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Bowland & Pendle Summits

Ward's Stone

Ward's Stone is the highest point in the Forest of Bowland and is crowned by not one but two trig points.

Height (m) 561
Height (ft) 1840
Grid Ref: SD592587
Classification: Marilyn, Dewey
Trig Point: Yes
No. of Visits 1

Ward's Stone Gallery: Click on the photos below to enlarge.

The fell is named after Ward's Stone - a large gritstone boulder on the summit
Ward's Stone as seen from Brennand Great Hill - all the streams flowing off this side of the fell flow in to the River Wyre
The 'Queen's Chair' rock
One of the few peat hags on Ward Stone's grassy plateau
The western trig point on Ward's Stone
Ward's Stone as seen from White Hill
A snow topped Ward's Stone as seen from Nicky Nook
Ward's Stone from Grit Fell
The memorial plaque to 'Eddie' Thomas Everard Stotbert Flintoff
The eastern trig point somewhat bizarrely listed as Mallowdale Pike on the Ordnance Survey database

More about Ward's Stone: Ward's Stone is the highest point in the Forest of Bowland. The name of the fell comes from a large gritstone boulder that sits a few yards away from one of two trig points that surmount the wide summit plateau. The western trig point, next to Ward's Stone is marked on the map as standing at an altitude of 560m, the eastern trig point is given the slightly higher height of 561m. However, the top of the Ward's Stone rock is undoubtedly over a metre higher than the western trig point and thus higher than the 561m normally given as the height of the fell.

Ward's Stone forms part of a large wedge of moorland that sticks out from the main Bowland massif and which culminates to the west in the rocks of Clougha Pike. Water drains off north into the infant River Roeburn and Artle Beck both of which join the River Lune, while to the south all streams enter Tarnbrook Wyre one of the main feeders of the River Wyre.

Apart from the boulders in the immediate vicinity of Ward's Stone itself the underlying gritstone shows itself rather more than on most Bowland fells. Other notable outcrops include Thorn Crag, Hell Crag, the Gray Mare and Foal and the small rock whose natural sculpting has led to it being named 'Queen's Chair'.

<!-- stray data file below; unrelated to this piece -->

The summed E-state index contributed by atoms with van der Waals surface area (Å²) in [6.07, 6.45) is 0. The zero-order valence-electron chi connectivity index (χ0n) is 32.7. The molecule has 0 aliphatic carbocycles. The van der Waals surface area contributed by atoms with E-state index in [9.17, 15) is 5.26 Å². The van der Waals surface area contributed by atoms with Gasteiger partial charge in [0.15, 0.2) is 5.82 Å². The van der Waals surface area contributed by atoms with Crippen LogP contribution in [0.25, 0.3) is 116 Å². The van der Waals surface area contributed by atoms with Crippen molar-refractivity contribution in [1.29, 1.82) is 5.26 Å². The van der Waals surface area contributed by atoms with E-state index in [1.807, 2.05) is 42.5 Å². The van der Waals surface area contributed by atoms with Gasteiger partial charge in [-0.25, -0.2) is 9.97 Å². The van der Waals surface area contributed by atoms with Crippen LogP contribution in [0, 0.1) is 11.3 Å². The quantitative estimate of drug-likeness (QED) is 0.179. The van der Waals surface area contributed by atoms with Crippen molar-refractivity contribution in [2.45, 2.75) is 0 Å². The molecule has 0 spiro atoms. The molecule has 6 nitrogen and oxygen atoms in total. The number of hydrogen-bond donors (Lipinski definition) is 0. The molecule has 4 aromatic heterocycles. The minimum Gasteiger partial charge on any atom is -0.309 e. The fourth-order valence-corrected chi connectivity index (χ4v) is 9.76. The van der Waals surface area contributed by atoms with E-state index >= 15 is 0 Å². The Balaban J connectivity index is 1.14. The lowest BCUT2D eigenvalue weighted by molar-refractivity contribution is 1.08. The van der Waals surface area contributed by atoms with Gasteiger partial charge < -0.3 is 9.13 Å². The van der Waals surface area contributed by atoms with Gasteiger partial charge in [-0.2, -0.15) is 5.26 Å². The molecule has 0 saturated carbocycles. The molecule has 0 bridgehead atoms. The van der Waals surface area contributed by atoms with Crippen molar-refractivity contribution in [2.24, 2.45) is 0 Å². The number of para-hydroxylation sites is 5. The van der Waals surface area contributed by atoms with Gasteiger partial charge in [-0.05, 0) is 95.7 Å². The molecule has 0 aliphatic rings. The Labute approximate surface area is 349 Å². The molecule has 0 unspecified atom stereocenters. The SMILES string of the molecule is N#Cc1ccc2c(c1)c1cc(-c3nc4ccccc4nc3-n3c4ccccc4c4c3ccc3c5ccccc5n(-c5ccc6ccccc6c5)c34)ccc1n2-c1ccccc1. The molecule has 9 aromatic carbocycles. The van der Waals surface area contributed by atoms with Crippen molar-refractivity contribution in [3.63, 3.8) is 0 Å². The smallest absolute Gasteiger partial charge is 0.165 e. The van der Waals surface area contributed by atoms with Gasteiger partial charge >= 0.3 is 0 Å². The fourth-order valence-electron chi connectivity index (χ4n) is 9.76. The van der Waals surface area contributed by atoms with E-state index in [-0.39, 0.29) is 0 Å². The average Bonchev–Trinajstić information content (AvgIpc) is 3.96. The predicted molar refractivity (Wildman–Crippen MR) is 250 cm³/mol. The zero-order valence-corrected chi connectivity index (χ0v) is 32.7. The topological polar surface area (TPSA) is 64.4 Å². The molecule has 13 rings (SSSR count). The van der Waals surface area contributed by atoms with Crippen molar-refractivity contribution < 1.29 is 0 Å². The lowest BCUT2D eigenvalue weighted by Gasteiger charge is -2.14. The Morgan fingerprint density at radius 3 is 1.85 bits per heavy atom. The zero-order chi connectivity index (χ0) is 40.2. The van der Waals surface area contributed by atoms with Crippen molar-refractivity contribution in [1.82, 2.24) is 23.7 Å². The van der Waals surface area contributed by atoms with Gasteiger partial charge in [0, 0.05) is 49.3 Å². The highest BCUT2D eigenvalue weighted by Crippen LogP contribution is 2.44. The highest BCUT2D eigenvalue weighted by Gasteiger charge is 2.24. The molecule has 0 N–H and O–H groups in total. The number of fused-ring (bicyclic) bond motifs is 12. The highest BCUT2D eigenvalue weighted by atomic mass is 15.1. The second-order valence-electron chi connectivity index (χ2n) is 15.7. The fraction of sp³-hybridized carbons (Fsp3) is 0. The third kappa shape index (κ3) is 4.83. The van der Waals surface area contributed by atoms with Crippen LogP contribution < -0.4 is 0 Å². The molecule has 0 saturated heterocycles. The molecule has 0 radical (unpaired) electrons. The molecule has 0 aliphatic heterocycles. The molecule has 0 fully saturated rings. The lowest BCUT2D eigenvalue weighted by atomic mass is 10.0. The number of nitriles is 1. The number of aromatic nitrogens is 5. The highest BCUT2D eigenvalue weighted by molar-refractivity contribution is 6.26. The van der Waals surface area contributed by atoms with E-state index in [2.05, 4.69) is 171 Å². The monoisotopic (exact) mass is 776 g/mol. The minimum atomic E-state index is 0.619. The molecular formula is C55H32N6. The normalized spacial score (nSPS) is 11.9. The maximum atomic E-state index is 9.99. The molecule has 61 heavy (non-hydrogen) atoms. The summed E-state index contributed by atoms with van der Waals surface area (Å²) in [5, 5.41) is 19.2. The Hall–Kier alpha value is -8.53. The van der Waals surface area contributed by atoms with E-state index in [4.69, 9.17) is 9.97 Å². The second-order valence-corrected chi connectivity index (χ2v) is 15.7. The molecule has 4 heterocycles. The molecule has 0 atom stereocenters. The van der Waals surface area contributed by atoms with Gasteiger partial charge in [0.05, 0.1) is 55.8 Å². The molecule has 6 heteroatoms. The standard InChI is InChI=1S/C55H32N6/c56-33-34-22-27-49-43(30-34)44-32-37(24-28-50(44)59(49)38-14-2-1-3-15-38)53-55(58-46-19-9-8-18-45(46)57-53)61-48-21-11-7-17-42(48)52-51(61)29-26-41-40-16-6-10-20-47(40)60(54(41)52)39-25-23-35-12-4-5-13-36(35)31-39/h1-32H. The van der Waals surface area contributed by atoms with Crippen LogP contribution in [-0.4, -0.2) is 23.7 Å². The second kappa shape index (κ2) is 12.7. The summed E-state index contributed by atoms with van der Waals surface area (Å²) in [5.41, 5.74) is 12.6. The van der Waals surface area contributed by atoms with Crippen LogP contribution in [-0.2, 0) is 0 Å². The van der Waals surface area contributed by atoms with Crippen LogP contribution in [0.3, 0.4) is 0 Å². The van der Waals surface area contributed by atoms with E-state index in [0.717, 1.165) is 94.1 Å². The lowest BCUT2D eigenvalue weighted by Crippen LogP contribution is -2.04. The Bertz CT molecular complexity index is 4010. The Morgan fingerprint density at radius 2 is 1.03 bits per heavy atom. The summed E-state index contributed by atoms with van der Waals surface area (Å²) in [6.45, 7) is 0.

Considering how rough many of the approaches are to Ward's Stone it is somewhat surprising to find that the extensive summit plateau is mainly grass. Rather strangely the occasional lonely looking peat hag rises up from the grass the grassy surrounds. The best view is from the western top and on a clear day gives fantastic views to Three Peaks country, the Lakeland fells, Morecambe Bay and even Snowdonia.

When I visited Ward's Stone I approached from Tarnbrook to the south making use of a shooter's track for the majority of the climb. It was an easy walk with good views to the south. By all accounts the path from Grit Fell to the west is rather desperate in places. What I can say is that the path heading off east to Wolfhole Crag could potentially be just as bad. I was lucky enough to be up there after a prolonged dry spell but even then we came across an unfortunate sheep that had fallen victim to a peat bog only a few days before. In wet conditions it would have potentially been a real hard slog.

While Ward's Stone is far too broad to be aesthetically pleasing from a distance I was quite surprised at how much I enjoyed it. There was a lot more rock in evidence than I had anticipated and the views were fantastic. A small plaque attached to the western base of the Ward's Stone rock is dedicated to the memory of 'Eddie' Flintoff who visited Ward's Stone every Easter weekend for 44 years. It is a fitting tribute to the man but also to the delights Ward's Stone has to offer to those adventurous enough to go and explore it.

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